The basic street network is dependent on the main routes: the M-14.1 Brcko-Zvornik and the M-18 Raca-Ugljevik. The complete road network in contact with the city and the urban traffic network is extremely radial orientation. She had eleven major transportation routes, which link directly to the city. Around the city is located bypass, but isn't fully completed. The main bus station in Bijeljina is located in the central zone of the city. The main bus station in Bijeljina is owned by Semberija Transport. From Bijeljina passengers can travel to other cities in the region as well as some cities in Europe such as Ljubljana, Vienna, Berlin, Munich, Zürich, Stockholm. There is only one railway line in Bijeljina. That railway line stretches from Bijeljina to Šid in Serbia. From Šid it joins another line going east towards Belgrade or going west to Croatia.

Public transport

The main public transport system in Bijeljina is made up of bus routes that provide transportation from surrounding villages to the city center. Public passenger transport performed in Bijeljina 50 buses. There are 12 lines of public transport in the city. Price of one-way ticket is 1.5 convertible mark = 75 euro cents

Bus routes

Line Route
1 Bijeljina Center-Dvorovi
1G Bijeljina Center-Koviljuša
2 Bijeljina Center-Velika Obarska
2G Bijeljina Center-ATC
3 Bijeljina Center-Dijelovi
4 Bijeljina Center-Hase
5 Bijeljina Center-Popovi
6 Bijeljina Center-Janja
6A Bijeljina Center-Novo nasalje Janja
7 Bijeljina Center-Amajlije
8 Bijeljina Center-Slobomir University
9 Bijeljina Center-Pučile



Semberija is a flat region which is bound by the rivers Sava, Drina and the Majevica mountains.The entire Semberija area is typically an agricultural region which has fertile land and suitable weather conditions.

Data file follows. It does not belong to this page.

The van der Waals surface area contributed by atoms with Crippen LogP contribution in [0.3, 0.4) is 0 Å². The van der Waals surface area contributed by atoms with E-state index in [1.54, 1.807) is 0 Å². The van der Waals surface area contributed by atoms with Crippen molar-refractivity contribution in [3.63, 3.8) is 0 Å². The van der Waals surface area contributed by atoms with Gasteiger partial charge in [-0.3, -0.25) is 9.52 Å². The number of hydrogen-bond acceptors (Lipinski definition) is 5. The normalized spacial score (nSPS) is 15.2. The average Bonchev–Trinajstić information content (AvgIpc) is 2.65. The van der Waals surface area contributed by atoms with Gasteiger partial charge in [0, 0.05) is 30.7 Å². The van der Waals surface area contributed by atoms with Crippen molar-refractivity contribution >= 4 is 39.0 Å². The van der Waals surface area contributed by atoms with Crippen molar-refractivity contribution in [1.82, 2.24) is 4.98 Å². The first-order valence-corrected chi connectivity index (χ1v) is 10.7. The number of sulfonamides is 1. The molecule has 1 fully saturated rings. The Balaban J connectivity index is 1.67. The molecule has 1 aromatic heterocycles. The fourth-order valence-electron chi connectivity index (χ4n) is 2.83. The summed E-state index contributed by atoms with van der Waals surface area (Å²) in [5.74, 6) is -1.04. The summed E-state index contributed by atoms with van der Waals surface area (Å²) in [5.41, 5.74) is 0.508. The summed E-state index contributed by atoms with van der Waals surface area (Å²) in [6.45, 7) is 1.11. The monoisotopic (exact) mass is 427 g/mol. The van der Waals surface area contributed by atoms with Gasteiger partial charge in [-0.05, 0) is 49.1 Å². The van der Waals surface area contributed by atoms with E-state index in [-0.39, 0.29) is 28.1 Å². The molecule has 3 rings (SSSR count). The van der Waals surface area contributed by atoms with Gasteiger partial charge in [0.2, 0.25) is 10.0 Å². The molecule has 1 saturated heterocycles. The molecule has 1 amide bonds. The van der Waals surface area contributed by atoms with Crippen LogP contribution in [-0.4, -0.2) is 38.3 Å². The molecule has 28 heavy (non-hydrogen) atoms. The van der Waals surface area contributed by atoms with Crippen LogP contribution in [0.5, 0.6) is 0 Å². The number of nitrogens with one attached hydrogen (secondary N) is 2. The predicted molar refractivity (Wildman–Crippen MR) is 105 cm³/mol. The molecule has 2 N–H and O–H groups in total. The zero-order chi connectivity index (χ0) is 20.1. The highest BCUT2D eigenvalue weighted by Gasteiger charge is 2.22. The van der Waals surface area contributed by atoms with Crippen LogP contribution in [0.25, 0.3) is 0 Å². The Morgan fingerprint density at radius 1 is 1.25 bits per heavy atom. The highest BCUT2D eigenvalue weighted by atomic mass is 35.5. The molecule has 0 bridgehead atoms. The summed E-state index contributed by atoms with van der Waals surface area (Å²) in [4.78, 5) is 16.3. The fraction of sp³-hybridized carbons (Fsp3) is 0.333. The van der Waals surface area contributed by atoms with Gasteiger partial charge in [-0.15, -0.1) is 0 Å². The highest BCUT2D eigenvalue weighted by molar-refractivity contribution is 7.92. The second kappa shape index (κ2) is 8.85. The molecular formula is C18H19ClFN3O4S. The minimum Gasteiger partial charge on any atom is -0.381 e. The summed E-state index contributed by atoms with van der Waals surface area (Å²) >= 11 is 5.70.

Semberija has the most developed agricultural area in Republika Srpska. The focus of the production is on wheat and corns, vegetables, cabbage, paprika, tomato and water-melon. Also, cattle-breeding (fattening of cows and pigs) and growing fruits.


Places in the Bijeljina municipality: Amajlije, Balatun, Banjica, Batar, Batković, Bijeljina, Bjeloševac, Brijesnica, Brodac Donji, Brodac Gornji, Bukovica Donja, Bukovica Gornja, Crnjelovo Donje, Crnjelovo Gornje, Čađavica Donja, Čađavica Gornja, Čađavica Srednja, Čardačine, Čengić, Ćipirovine, Dazdarevo, Dragaljevac Donji, Dragaljevac Gornji, Dragaljevac Srednji, Dvorovi, Glavičice, Glavičorak, Glogovac, Gojsovac, Golo Brdo, Hase, Janja, Johovac, Kacevac, Kojčinovac, Kovanluk, Kriva Bara, Ljeljenča, Ljeskovac, Magnojević Donji, Magnojević Gornji, Magnojević Srednji, Međaši, Modran, Novo Naselje, Novo Selo, Obrijež, Ostojićevo, Patkovača, Piperci, Popovi, Dijelovi, Pučile, Ruhotina, Suho Polje, Triješnica, Trnjaci, Velika Obarska, Velino Selo, Vršani, Zagoni.


Bijeljina by night

Bijeljina holds an international folklore festival known as Semberija folk fest

The Dvorovi Spa is one of the most famous spas in the Republika Srpska. The Dvorovi Spa was formed after the discovery of thermal water drilling for oil exploration 1957th in Semberija. The depth of the source is at 1435 meters, the water is oligomineral, and the thermal temperature is 75°S.

SKUD Semberija at the Semberija folk fest in Bijeljina 2006



At the 1991 census, Bijeljina municipality had 96,796 inhabitants, including:[8]

The town itself had 39,414 residents.


At the 2013 census, Bijeljina municipality had 114,663 inhabitants.


Bijeljina has one major stadium known as Bijeljina Gradski Stadion. The Stadium is home to FK Radnik Bijeljina, which competes in the Premier League of Bosnia and Herzegovina.

Basketball clubs include:

Volleyball clubs include:

Handball clubs include:

International relations

Twin towns – Sister cities

Bijeljina is twinned with:

Notable people

See also


  1. Pravopisna komisija (1960). Pravopis srpskohrvatskoga književnog jezika. Novi Sad, Zagreb: Matica srpska, Matica hrvatska.
  3. Bijeljina na Internetu - skolstvo,; accessed 9 July 2015.(Serbian)
  4. "Preživjeli logoraš iz Batkovića: I danas sanjam da mi neko ulazi u kuću i stavlja pušku na čelo". Oslobođenje. 1 April 2015. Retrieved 18 April 2015.
  5. "FRIENDSHIPS FLOURISHED IN BATKOVIC PRISON CAMP". Sense Agency. 3 April 2013. Retrieved 18 April 2015.
  6. "The Serbian Project and Its Adversaries: A Strategy of War Crimes". Google Books. 2003. Retrieved 18 April 2015.
  7. Tavna monastery infosite,; accessed 9 July 2015.
  8. Bosnia and Herzegovina 1991 census. Retrieved on 3 May 2007.
  9. "МЕЖДУНАРОДНО СЪТРУДНИЧЕСТВО НА ОБЩИНА РУСЕ - Побратимени градове". Община Русе [Municipality Ruse] (in Bulgarian). Archived from the original on 2013-08-05. Retrieved 2013-08-12.

External links